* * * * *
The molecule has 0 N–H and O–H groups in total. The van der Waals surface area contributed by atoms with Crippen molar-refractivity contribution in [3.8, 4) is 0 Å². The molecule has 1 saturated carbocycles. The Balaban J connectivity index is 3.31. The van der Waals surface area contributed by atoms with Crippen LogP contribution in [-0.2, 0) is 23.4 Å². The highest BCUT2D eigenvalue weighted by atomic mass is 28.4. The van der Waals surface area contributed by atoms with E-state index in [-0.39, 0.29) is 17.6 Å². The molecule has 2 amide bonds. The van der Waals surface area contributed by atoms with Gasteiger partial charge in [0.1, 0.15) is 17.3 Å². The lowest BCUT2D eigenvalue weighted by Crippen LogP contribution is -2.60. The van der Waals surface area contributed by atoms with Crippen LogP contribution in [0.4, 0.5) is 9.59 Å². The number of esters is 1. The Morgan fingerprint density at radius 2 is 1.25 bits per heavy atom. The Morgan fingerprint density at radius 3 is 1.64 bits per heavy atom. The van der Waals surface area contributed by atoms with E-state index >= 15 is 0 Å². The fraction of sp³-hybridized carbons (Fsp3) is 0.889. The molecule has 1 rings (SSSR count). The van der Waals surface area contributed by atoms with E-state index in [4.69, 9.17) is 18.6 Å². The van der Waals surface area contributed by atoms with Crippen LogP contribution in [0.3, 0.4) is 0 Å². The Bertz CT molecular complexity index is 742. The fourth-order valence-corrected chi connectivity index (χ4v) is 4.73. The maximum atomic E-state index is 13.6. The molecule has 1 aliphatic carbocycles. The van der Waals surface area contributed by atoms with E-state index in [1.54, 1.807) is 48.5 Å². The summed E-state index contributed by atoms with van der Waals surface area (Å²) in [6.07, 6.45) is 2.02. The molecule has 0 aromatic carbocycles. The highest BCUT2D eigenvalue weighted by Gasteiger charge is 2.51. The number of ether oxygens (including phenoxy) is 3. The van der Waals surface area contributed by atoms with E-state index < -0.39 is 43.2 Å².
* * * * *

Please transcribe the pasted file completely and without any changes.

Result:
The molecule has 0 N–H and O–H groups in total. The van der Waals surface area contributed by atoms with Crippen molar-refractivity contribution in [3.8, 4) is 0 Å². The molecule has 1 saturated carbocycles. The Balaban J connectivity index is 3.31. The van der Waals surface area contributed by atoms with Crippen LogP contribution in [-0.2, 0) is 23.4 Å². The highest BCUT2D eigenvalue weighted by atomic mass is 28.4. The van der Waals surface area contributed by atoms with E-state index in [-0.39, 0.29) is 17.6 Å². The molecule has 2 amide bonds. The van der Waals surface area contributed by atoms with Gasteiger partial charge in [0.1, 0.15) is 17.3 Å². The lowest BCUT2D eigenvalue weighted by Crippen LogP contribution is -2.60. The van der Waals surface area contributed by atoms with Crippen LogP contribution in [0.4, 0.5) is 9.59 Å². The number of esters is 1. The Morgan fingerprint density at radius 2 is 1.25 bits per heavy atom. The Morgan fingerprint density at radius 3 is 1.64 bits per heavy atom. The van der Waals surface area contributed by atoms with E-state index >= 15 is 0 Å². The fraction of sp³-hybridized carbons (Fsp3) is 0.889. The molecule has 1 rings (SSSR count). The van der Waals surface area contributed by atoms with E-state index in [4.69, 9.17) is 18.6 Å². The van der Waals surface area contributed by atoms with Crippen LogP contribution in [0.3, 0.4) is 0 Å². The Bertz CT molecular complexity index is 742. The fourth-order valence-corrected chi connectivity index (χ4v) is 4.73. The maximum atomic E-state index is 13.6. The molecule has 1 aliphatic carbocycles. The van der Waals surface area contributed by atoms with E-state index in [1.54, 1.807) is 48.5 Å². The summed E-state index contributed by atoms with van der Waals surface area (Å²) in [6.07, 6.45) is 2.02. The molecule has 0 aromatic carbocycles. The highest BCUT2D eigenvalue weighted by Gasteiger charge is 2.51. The number of ether oxygens (including phenoxy) is 3. The van der Waals surface area contributed by atoms with E-state index < -0.39 is 43.2 Å².